Superhero Sundays: Next Avengers – Heroes of Tomorrow
Old Man Hulk8
Matthew Turner | On 25, Aug 2019
Director: Jay Oliva
Cast: Noah C. Crawford, Aidan Drummond, Brenna O’Brien, Dempsey M. Pappion, Adrian Petrew, Tom Kane, Fred Tatasciore. Ken Kramer
Watch Next Avengers – Heroes of Tomorrow online in the UK: Netflix UK / iTunes / Prime Video (Buy/Rent) / Google Play
On Sunday mornings, we like to watch cartoons. So we’re working our way through animated superhero cartoons. We call it Superhero Sundays.
Next Avengers: Heroes of Tomorrow is the fifth of the direct-to-video animated features produced by Marvel Studios and Lionsgate. Though nominally set in the same universe as the two Ultimate Avengers movies (the first two in the Marvel animated features series), it’s a standalone tale that takes place in the future. As such, despite centring on five entirely new heroes, it’s surprisingly entertaining.
The film opens with Tony Stark (Tom Kane) telling four sleepy children a bedtime story about the defeat of the Avengers at the hands of Ultron (also Tom Kane). However, before they fell, Captain America told Iron Man to take the children of the Avengers to a safe place, where Ultron would never find them. 12 years later, we meet them: James Rogers (Noah C. Crawford), son of Captain America and the Black Widow; Torunn (Brenna O’Brien), daughter of Thor and Sif; Azari (Dempsey M. Pappion), son of Black Panther and Storm; and Henry Pym Jr (Aidan Drummond), son of Giant-Man and The Wasp.
The four children live with Old Man Iron Man in a secret compound in the Arctic Circle, where he has been training them to use their powers. However, one day, a battered Vision (Shawn MacDonald) arrives at the compound to tell Tony that Hawkeye’s son, Francis Barton (Adrian Petrew), is also alive. While eavesdropping on Tony and Vision, the kids accidentally release the Iron Avengers (robot versions of the Avengers, created by Tony) and inadvertently reveal their location to Ultron, who reprograms them to kidnap Tony. With their mentor held captive in Ultra City, the Teen Avengers set out to rescue him and defeat Ultron, getting help from Francis Barton and Old Man Hulk (Fred Tatasciore) along the way.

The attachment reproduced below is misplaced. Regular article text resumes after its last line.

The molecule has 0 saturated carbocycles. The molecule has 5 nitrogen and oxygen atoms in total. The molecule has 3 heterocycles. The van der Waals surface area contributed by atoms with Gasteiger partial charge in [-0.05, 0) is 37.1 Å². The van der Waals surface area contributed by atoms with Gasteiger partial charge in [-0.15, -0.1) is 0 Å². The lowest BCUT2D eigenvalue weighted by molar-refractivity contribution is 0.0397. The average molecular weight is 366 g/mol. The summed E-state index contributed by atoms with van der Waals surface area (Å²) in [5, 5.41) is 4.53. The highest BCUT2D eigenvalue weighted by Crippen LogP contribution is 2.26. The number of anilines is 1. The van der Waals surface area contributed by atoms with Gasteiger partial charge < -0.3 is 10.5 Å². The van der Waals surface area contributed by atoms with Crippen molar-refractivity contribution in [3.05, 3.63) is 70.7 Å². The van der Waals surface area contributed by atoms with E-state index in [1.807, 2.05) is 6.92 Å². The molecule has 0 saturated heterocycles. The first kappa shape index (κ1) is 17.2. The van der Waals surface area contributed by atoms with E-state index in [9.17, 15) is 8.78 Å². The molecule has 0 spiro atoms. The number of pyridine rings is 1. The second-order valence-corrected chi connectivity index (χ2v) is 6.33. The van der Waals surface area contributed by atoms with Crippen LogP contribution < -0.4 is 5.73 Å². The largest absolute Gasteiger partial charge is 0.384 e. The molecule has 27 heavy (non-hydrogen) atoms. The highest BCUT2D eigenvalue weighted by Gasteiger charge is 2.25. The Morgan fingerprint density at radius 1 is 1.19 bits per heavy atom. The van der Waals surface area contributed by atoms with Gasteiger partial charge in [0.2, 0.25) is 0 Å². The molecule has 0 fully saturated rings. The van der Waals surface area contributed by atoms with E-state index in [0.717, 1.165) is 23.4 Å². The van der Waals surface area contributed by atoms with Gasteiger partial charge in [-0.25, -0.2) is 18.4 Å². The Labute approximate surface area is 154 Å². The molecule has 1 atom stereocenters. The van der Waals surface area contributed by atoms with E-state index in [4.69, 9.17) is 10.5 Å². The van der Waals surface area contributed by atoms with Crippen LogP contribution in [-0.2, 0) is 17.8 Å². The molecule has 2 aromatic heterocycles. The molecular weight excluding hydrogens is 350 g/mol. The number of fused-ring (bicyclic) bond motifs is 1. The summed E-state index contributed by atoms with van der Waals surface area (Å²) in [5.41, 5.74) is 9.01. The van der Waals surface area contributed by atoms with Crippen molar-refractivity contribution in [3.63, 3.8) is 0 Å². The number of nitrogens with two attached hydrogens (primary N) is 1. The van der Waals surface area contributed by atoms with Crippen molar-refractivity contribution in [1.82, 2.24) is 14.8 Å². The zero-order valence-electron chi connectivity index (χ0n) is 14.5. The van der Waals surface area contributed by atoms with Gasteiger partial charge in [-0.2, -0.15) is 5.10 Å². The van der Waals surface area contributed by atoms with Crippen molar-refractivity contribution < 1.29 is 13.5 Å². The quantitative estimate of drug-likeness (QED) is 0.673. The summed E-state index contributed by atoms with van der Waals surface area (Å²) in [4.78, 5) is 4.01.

It’s fair to say that anyone expecting a line-up of actual Avengers in Next Avengers is going to be disappointed, but there are plenty of compensations in the form of Old Man Iron Man and Old Man Hulk, while The Vision is pretty much the same as always, what with being a synthezoid and all. Scriptwriter Christopher Yost (who wrote several other Marvel animated features and cartoons) tries to get round the absence of the main Avengers by using the robot versions, which at least allows for the visual of the young versions battling their older counterparts.
As for the Teen Avengers themselves (both Teen Avengers and Avengers Reborn were considered as titles during production), they gel nicely as a team, with Torunn making an engaging and likeable prototype for Female Thor (her appearance here pre-dates the comics version of Female Thor), and the script getting in some nice moments of humour, including James advising Pym to “Make fun of his pants!” when they’re trying to get Old Man Bruce Banner (Ken Kramer) to turn into Old Man Hulk.
However, while the personalities and voice performances may be sufficiently different to tell them apart, the animation style unfortunately makes their facial features too similar, so much so that you could conceivably mistake James, Torunn, Francis and Pym for siblings.
On the plus side, the film’s depiction of Ultron is excellent, skewing closely to his depiction in the comics. It’s also a nice touch to have Tom Kane voicing both Tony and Ultron, since Tony created Ultron in this continuity (as opposed to the comics, where Ultron is Hank Pym’s creation). The animation on Ultron is also impressive, particularly in some of the lighting effects, and there’s a nice level of detail in Ultra City, a robotic construction that continually shifts around, a bit like a Transformer.
The film scores highly in terms of its action sequences too. The battles between the Teen Avengers and the Iron Avengers are genuinely exciting, while it’s a thrill for old school comics fans to see Old Man Iron Man and Old Man Hulk take on Ultron. The depiction of the Hulk is particularly enjoyable, boosted significantly by the casting of Fred Tatasciore, who plays the Hulk in most Marvel animated properties (he’s the Hulk equivalent of Kevin Conroy’s Batman).
On top of that, the script pulls off an effective little bit of emotion in Torunn’s subplot – she feels abandoned by Thor, who left Earth for Asgard when his father die. This is an engaging and surprisingly entertaining animated adventure, with likeable characters, dash of humour and exciting action. On the evidence here, Marvel could do worse than give the Teen Avengers their own spin-off series.
Next Avengers – Heroes of Tomorrow is available on Netflix UK, as part of an £8.99 monthly subscription.